Exploring Nature Conservation on a Jekyll Island Vacation
As we sped down the Georgia highway towards a beach getaway I found myself videoing the relentless GDOT pesticide destruction along the roadway. My husband mentioned that my mind always seems to be focused on nature. He’s right. We were on our way to check out a new vacation spot that wouldn’t be as busy and sad for us as our once sleepy and beloved South Carolina island that has become so developed over the last 30 years that when we return each year all we see is the loss of natural areas.
Our destination was Jekyll Island, a 7-mile barrier island that is a Georgia state park where the focus is on conservation and sustainability, and the only building going on is on already developed land. Almost a century ago the resort we stayed at was a millionaire’s playground. Now the fanciest hotel near the beach is next to a Days Inn, there’s 25 miles of biking trails around the island, and anyone can stay at one of the most beautiful beaches on the Atlantic for an $8 entrance fee. My interest is not sharing details about our family vacation, which was magical, but showing some of the ways I was able to make some of the same kind of connections to nature on vacation as I do at home.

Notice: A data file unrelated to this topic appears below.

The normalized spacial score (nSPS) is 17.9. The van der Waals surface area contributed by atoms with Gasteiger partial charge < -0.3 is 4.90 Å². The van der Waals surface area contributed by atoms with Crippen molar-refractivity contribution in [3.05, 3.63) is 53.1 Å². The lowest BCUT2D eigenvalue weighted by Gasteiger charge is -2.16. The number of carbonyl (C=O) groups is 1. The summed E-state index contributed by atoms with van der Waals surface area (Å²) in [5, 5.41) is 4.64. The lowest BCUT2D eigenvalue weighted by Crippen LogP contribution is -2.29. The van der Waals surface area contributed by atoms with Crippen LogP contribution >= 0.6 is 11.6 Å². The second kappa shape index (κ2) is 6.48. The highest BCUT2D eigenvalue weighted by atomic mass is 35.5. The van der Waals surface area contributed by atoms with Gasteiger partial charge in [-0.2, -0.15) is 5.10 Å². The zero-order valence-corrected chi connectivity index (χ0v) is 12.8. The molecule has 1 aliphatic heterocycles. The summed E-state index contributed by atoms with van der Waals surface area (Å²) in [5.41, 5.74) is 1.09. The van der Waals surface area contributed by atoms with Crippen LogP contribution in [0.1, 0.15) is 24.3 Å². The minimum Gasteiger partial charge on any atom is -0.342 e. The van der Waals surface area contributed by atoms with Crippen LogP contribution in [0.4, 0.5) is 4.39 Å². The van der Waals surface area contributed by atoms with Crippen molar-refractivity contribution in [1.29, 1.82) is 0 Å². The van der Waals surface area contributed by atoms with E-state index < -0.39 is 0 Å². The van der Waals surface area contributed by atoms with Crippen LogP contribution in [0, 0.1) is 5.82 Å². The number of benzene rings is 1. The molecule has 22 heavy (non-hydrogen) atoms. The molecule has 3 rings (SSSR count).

Native plants are one of my favorite ways to explore local ecosystems and I took dozens of photos of new and familiar native plants.
I learned about a beautiful yet evil white flowered native beach plant aptly called finger rot or tread-softly (Cnidoscolus stimulosus) that unsurprisingly shows up on dangerous plant lists. All parts of the plant are covered in stinging hairs that release a toxin when touched causing intense stinging, burning and itching that lasts about an hour or so – with a lingering rash in most cases. My husband experienced the intense pain firsthand when he brushed up against this plant biking and a bristly seed capsule stuck to his leg. When he tried to flick it off it stuck to his finger and got him again! Yet finger rot doesn’t bother the gopher tortoises eating the leaves, songbirds and bobwhite quail eating the seeds, or the many pollinators seeking out the flowers.
The habitat value of native spurred butterfly pea/Centrosema virginianum was obvious by the bumblebees that seemed to be crawling in and out of the flowers. Nature is brilliant because the popular flowers (named for their butterfly shape) are specialized for bee pollination. Butterfly pea is also a host plant for the Northern cloudywing and long-tailed skipper butterflies. Gopher turtles, white-tailed deer, and bob-white quail eat the plant, and birds eat the seeds. Butterfly weed blooms all summer in full sun to partial shade in moist sandy, well-drained acidic soils with poor nutrients. It grows 6-12 feet with a twining habit, has fine white hairs throughout, and gets its name from a visible little green part (spur) on the top of the flower.